As a result, the voltage of the selected word line 51-1 is rapidly raised to 5 V by the NMOS transistor 121-1. The voltage V12 on the node N12 is gradually boosted by the booster circuit 110, and its steady-state value is the upper limit value (e.g., 9 V) determined by the configuration of the booster circuit 110.

The explanation has been given for a situation in which the predecode signal Pr11 is at the high level, the predecode signals Pr12 to Pr18 are at the low level, the internal address signal a1 is at the high level, and the internal address signal a0 is changed from the low level to the high level to select the word line 51-1. The operation when the internal address signal a1, instead of the internal address signal a0, rises from the low level to the high level is similar.

(ii) Next, the operation will be described when the internal address signals a0 and a1 are at the high level, and the predecode signal Pr11 rises from the low level to the high level and the predecode signal Pr18 falls from the high level to the low level to select the word line 51-1.

Since the internal address signals a0 and a1 are at the high level, the node N12 is at least at 7.6 l V and the node N13 is at the low level, as was described in (i) above. Accordingly, the NMOS transistors 121-1 and 121-8 are in the on state and the NMOS transistors 122-1 and 122-8 are in the off state. Before the predecode signals Pr11 and Pr18 are changed, the predecode signal Pr11 is at the low level and the predecode signal Pr18 is at the high level, and the word line 51-1 is driven to the low level (=0 V) by the NMOS transistor 121-1 and the word line 51-8 is driven to the high level (=5 V). When the predecode signal Pr11 is driven from the low level (=0 V) to the high level (=5 V), the word line 51-1 is driven from the low level (=0 V) to the high level (=5 V). When the predecode signal Pr18 is driven from the high level (=5 V) to the low level (=0 V), the word line 51-8 is driven from the high level (=5 V) to the low level (=0 V).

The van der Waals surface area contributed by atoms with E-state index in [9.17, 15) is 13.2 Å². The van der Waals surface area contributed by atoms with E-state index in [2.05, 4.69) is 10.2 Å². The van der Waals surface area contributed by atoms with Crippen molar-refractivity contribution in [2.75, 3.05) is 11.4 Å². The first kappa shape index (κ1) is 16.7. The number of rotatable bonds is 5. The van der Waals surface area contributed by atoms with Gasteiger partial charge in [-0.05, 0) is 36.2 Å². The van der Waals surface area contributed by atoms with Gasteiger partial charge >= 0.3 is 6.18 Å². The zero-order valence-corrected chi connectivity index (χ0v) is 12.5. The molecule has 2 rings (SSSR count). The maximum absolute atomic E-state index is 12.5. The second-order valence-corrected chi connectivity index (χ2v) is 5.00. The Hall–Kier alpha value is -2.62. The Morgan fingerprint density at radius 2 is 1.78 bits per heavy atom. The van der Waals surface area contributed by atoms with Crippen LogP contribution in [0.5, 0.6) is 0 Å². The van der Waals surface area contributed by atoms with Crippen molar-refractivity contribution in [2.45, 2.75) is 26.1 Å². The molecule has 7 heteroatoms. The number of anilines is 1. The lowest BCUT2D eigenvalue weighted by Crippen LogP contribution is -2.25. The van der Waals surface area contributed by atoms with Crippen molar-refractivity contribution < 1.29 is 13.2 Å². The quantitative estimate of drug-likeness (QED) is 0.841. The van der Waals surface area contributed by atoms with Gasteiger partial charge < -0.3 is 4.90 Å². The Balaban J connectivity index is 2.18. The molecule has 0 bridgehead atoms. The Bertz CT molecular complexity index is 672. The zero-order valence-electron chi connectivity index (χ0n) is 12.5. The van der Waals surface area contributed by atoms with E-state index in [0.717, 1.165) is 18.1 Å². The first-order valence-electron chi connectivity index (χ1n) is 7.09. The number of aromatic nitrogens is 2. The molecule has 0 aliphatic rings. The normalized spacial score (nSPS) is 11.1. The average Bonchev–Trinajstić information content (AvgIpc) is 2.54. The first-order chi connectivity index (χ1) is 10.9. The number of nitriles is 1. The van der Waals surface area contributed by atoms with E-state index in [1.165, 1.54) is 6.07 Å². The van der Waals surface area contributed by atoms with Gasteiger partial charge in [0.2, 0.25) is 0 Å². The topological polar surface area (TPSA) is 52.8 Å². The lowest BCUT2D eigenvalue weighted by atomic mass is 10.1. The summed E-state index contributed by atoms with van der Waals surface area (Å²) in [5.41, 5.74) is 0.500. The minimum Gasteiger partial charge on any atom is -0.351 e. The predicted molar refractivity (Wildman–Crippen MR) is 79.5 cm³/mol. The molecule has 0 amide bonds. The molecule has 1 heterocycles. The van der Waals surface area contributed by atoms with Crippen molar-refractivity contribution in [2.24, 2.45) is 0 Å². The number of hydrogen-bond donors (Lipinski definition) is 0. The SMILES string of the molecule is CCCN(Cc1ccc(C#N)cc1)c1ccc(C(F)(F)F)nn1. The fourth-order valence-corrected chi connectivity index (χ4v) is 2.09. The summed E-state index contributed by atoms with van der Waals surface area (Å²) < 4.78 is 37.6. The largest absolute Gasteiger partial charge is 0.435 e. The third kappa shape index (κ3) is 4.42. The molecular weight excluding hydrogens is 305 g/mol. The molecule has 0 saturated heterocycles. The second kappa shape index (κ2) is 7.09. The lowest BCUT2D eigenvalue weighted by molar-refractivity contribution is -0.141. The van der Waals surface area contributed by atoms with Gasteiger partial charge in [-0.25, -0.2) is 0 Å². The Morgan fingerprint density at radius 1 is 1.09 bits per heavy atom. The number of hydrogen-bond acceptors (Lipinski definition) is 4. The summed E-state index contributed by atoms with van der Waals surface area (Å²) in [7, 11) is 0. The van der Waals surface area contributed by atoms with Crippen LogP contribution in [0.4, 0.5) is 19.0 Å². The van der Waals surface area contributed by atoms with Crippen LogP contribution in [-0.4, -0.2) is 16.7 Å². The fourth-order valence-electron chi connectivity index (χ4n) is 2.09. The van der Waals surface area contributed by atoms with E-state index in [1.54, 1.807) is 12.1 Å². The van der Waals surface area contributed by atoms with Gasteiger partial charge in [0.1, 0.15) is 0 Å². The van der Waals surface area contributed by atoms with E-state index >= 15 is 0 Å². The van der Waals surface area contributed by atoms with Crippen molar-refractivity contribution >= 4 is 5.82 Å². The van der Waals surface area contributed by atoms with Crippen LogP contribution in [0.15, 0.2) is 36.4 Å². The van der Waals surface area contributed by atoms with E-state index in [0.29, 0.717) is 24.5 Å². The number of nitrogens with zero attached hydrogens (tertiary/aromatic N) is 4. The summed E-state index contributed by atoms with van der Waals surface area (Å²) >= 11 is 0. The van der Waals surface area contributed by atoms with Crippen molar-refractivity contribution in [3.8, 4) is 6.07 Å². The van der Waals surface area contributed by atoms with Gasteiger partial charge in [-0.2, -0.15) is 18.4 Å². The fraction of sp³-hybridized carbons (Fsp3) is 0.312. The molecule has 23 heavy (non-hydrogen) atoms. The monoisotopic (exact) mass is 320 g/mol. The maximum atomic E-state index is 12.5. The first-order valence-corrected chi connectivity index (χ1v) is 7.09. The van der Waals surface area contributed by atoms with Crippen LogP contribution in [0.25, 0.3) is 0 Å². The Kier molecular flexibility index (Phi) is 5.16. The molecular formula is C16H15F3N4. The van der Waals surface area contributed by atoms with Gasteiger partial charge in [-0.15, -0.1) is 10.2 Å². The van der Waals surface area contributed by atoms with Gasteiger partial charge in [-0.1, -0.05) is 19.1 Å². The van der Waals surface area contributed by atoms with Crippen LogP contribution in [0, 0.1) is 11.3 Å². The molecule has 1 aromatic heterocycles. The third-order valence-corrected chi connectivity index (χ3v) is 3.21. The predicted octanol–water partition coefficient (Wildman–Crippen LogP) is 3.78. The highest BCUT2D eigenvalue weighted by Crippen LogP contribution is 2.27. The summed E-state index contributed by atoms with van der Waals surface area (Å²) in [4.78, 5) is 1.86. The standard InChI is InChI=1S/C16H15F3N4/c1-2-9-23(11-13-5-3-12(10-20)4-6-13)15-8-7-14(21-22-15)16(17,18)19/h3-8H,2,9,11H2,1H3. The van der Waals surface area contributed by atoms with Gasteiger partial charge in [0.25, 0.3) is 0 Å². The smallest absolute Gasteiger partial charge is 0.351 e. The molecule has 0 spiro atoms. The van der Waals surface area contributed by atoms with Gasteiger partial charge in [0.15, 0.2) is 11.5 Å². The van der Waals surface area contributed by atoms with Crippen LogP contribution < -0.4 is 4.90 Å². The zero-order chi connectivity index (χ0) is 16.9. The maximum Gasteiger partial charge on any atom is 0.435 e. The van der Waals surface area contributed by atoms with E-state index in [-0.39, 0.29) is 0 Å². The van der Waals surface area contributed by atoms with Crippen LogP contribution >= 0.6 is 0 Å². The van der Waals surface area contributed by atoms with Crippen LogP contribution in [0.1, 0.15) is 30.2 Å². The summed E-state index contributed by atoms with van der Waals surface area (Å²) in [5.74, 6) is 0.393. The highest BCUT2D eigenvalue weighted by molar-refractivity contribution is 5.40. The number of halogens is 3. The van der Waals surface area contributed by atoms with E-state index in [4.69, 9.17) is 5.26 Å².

Thus in each of the situations (i) and (ii), the word line 51-1 that is selected during reading is quickly driven to the power supply voltage.

The reason why the booster circuit 110 is provided is now explained.

If the booster circuit 110 were not provided, the voltage on the node N12 that has once been boosted to 7.6 V by the capacitor 100, would drop due to the junction leak current and would ultimately become 4.6 V supplied from the drive circuit 70. If the predecode signal were changed after the node N12 has fallen to 4.6 V, the selected word line would become only 3.6 V. The booster circuit 110 is provided to avoid this and boost the node N12.

Moreover, the booster circuit 110 is also necessary to generate a high voltage to be supplied to the selected word line during writing. During writing of an EPROM, a power supply voltage of 5 V and a high writing voltage of, say, 12.5 V is applied. The booster circuit 110 gradually boosts the node N12 to 17 V. The selected predecode signal Pr11 becomes 12.5 V during writing being driven by the writing voltage Vpp and the selected word line can be driven to 12.5 V. When the predecode signal Pr11 is driven by the writing voltage Vpp to 15 V, the selected word line can be driven to 15 V. Thus, by use of the booster circuit 110, a voltage higher than the writing voltage Vpp can be applied to the word line.